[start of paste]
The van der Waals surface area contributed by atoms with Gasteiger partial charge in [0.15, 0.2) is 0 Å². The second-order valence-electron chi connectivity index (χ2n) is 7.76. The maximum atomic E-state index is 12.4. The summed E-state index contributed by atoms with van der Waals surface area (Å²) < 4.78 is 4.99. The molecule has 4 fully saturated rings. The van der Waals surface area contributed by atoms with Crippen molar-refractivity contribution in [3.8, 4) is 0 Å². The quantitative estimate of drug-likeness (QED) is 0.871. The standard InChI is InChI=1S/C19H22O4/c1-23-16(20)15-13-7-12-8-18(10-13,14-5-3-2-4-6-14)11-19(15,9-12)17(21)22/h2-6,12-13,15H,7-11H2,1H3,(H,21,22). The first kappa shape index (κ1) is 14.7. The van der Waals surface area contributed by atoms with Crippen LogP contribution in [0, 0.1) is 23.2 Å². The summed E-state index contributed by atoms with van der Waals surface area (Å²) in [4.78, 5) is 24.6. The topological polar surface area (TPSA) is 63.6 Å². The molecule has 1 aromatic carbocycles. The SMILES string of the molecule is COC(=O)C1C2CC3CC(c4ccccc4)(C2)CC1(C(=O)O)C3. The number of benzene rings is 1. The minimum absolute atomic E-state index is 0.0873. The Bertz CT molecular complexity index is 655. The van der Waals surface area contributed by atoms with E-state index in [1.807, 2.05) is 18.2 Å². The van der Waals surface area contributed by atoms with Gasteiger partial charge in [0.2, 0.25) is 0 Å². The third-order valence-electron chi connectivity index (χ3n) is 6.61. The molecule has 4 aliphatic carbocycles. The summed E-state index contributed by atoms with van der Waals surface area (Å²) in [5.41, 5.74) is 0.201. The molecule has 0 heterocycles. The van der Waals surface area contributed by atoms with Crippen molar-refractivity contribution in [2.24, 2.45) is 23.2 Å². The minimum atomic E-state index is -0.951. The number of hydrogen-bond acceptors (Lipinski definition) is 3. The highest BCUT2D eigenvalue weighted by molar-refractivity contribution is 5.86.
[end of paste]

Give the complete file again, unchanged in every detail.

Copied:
The van der Waals surface area contributed by atoms with Gasteiger partial charge in [0.15, 0.2) is 0 Å². The second-order valence-electron chi connectivity index (χ2n) is 7.76. The maximum atomic E-state index is 12.4. The summed E-state index contributed by atoms with van der Waals surface area (Å²) < 4.78 is 4.99. The molecule has 4 fully saturated rings. The van der Waals surface area contributed by atoms with Crippen molar-refractivity contribution in [3.8, 4) is 0 Å². The quantitative estimate of drug-likeness (QED) is 0.871. The standard InChI is InChI=1S/C19H22O4/c1-23-16(20)15-13-7-12-8-18(10-13,14-5-3-2-4-6-14)11-19(15,9-12)17(21)22/h2-6,12-13,15H,7-11H2,1H3,(H,21,22). The first kappa shape index (κ1) is 14.7. The van der Waals surface area contributed by atoms with Crippen LogP contribution in [0, 0.1) is 23.2 Å². The summed E-state index contributed by atoms with van der Waals surface area (Å²) in [4.78, 5) is 24.6. The topological polar surface area (TPSA) is 63.6 Å². The molecule has 1 aromatic carbocycles. The SMILES string of the molecule is COC(=O)C1C2CC3CC(c4ccccc4)(C2)CC1(C(=O)O)C3. The number of benzene rings is 1. The minimum absolute atomic E-state index is 0.0873. The Bertz CT molecular complexity index is 655. The van der Waals surface area contributed by atoms with E-state index in [1.807, 2.05) is 18.2 Å². The van der Waals surface area contributed by atoms with Gasteiger partial charge in [0.2, 0.25) is 0 Å². The third-order valence-electron chi connectivity index (χ3n) is 6.61. The molecule has 4 aliphatic carbocycles. The summed E-state index contributed by atoms with van der Waals surface area (Å²) in [5.41, 5.74) is 0.201. The molecule has 0 heterocycles. The van der Waals surface area contributed by atoms with Crippen molar-refractivity contribution in [2.24, 2.45) is 23.2 Å². The minimum atomic E-state index is -0.951. The number of hydrogen-bond acceptors (Lipinski definition) is 3. The highest BCUT2D eigenvalue weighted by molar-refractivity contribution is 5.86.